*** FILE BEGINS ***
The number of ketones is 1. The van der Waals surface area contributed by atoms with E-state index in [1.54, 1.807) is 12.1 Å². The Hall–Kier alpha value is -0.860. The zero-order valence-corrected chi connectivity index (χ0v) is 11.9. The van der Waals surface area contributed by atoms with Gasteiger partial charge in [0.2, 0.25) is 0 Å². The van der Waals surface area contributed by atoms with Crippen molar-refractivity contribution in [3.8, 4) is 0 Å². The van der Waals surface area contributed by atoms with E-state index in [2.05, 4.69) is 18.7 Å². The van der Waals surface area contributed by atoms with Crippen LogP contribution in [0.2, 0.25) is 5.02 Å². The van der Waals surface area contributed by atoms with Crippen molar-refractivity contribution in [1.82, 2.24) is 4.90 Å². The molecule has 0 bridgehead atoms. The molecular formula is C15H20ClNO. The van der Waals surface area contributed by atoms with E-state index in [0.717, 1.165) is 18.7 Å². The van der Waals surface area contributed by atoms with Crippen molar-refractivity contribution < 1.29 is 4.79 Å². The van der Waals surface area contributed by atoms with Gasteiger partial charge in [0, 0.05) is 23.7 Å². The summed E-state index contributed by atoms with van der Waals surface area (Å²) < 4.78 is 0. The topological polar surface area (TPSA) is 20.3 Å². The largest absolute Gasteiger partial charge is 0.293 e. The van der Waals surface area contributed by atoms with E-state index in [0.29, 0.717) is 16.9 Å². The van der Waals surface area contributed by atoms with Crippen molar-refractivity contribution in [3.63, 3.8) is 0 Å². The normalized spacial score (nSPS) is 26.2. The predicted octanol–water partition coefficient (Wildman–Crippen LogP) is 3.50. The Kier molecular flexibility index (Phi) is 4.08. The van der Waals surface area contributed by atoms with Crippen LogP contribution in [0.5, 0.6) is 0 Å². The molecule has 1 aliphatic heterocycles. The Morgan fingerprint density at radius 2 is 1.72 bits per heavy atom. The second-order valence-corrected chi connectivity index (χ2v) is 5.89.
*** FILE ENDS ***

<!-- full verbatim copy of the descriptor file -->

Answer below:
The number of ketones is 1. The van der Waals surface area contributed by atoms with E-state index in [1.54, 1.807) is 12.1 Å². The Hall–Kier alpha value is -0.860. The zero-order valence-corrected chi connectivity index (χ0v) is 11.9. The van der Waals surface area contributed by atoms with Gasteiger partial charge in [0.2, 0.25) is 0 Å². The van der Waals surface area contributed by atoms with Crippen molar-refractivity contribution in [3.8, 4) is 0 Å². The van der Waals surface area contributed by atoms with E-state index in [2.05, 4.69) is 18.7 Å². The van der Waals surface area contributed by atoms with Crippen LogP contribution in [0.2, 0.25) is 5.02 Å². The van der Waals surface area contributed by atoms with Crippen molar-refractivity contribution in [1.82, 2.24) is 4.90 Å². The molecule has 0 bridgehead atoms. The molecular formula is C15H20ClNO. The van der Waals surface area contributed by atoms with E-state index in [0.717, 1.165) is 18.7 Å². The van der Waals surface area contributed by atoms with Crippen molar-refractivity contribution < 1.29 is 4.79 Å². The van der Waals surface area contributed by atoms with Gasteiger partial charge in [0, 0.05) is 23.7 Å². The summed E-state index contributed by atoms with van der Waals surface area (Å²) < 4.78 is 0. The topological polar surface area (TPSA) is 20.3 Å². The largest absolute Gasteiger partial charge is 0.293 e. The van der Waals surface area contributed by atoms with E-state index in [0.29, 0.717) is 16.9 Å². The van der Waals surface area contributed by atoms with Crippen molar-refractivity contribution in [3.63, 3.8) is 0 Å². The normalized spacial score (nSPS) is 26.2. The predicted octanol–water partition coefficient (Wildman–Crippen LogP) is 3.50. The Kier molecular flexibility index (Phi) is 4.08. The van der Waals surface area contributed by atoms with Crippen LogP contribution in [0.5, 0.6) is 0 Å². The molecule has 1 aliphatic heterocycles. The Morgan fingerprint density at radius 2 is 1.72 bits per heavy atom. The second-order valence-corrected chi connectivity index (χ2v) is 5.89.